and TD Lionel, engaged in small-scale quarry activities,
but the locals opposed it and with the backing of the
Kaduwela Pradeshiya Sabha, were able to put a stop
to it. The original owners then sold the land to WA
Perera & Co. Ltd. Thus began a struggle that has lasted
for over 15 years. “When the company owners tried
to engage in large-scale quarry activities, strangely
enough the Pradeshiya Sabha did not feel the need to
oppose it this time round,” said TD Chandrasiri, a local.
According to Chandrasiri rock blasting resulted in
large cracks in the walls of houses in the immediate
vicinity. “When we inquired from the Urban Development
Authority they said that they have not yet issued a
permit, due to the protests of the locals.” According
to Chandrasiri the reason the locals staged the most
recent protest is because WA Perera & Co. Ltd. had
put up billboards claiming that would commence quarry
activities shortly and any objections by locals should
be made explicit. “In fact we all oppose the idea.”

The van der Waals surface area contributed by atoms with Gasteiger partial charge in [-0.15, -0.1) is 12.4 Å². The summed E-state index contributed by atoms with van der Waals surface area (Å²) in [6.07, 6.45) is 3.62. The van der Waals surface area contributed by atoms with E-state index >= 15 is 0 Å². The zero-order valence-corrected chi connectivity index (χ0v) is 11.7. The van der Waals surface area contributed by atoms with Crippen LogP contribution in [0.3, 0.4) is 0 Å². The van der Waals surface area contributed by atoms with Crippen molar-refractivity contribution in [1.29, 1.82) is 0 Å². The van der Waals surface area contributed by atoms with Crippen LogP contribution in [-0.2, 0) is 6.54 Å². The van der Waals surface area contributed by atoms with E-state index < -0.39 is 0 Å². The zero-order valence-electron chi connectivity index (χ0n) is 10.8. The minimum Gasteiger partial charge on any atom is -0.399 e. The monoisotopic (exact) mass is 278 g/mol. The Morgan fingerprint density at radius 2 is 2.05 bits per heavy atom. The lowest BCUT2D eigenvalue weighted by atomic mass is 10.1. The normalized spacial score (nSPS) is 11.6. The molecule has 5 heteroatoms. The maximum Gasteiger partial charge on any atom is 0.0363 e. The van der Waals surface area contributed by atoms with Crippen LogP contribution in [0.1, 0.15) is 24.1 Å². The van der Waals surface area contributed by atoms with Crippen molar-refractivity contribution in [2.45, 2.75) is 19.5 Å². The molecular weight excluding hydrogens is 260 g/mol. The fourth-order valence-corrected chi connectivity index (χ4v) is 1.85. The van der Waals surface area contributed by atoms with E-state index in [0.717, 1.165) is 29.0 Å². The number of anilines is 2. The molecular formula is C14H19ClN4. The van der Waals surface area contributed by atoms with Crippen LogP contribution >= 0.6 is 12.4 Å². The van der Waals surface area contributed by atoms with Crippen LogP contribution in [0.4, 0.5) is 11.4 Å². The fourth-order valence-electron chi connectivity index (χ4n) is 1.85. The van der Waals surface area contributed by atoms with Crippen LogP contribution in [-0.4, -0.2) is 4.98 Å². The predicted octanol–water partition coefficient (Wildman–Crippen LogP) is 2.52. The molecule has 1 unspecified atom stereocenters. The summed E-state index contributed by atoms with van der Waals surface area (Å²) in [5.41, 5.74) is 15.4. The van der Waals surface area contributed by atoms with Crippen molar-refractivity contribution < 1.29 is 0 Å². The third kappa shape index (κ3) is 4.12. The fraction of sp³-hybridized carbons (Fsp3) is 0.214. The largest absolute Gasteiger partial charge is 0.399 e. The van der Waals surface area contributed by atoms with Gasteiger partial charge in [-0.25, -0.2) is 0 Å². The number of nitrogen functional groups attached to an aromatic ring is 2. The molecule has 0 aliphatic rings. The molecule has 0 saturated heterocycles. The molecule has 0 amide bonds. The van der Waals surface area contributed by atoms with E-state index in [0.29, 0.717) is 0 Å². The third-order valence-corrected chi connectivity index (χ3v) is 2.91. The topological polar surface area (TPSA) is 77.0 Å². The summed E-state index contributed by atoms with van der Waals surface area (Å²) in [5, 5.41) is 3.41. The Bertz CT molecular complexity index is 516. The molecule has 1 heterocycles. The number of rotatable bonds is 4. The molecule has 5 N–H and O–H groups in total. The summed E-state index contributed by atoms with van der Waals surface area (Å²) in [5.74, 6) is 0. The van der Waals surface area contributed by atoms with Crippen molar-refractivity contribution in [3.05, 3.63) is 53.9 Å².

“I was offered a plot of land, a house and Rs
750,000 nearly 15 years ago but I refused to leave,”
said Ananda Banadara, Chairman, Organization
for the Protection of Nature and Environment,
Dedigamuwa, . He explained that the Dedigama
Mountain is a catchment area. “Meddling with the
mountain would not only affect the ground water but
will also affect agriculture in the area,” said Bandara.
According to Bandara there are some 30 abandoned
small-scale quarries. “If one quarry owner is given a
permit all the others would also have to be granted
permits.” Bandara fears that it will mean the total
destruction of the Dedigamuwa Mountain.
The Dedigamuwa hill is home to over
100 medicinal plant species including many
endemic plant and endangered animal species.
“Besides, this is not all rock. It’s a mountain
made of soil and rock,” explained Bandara.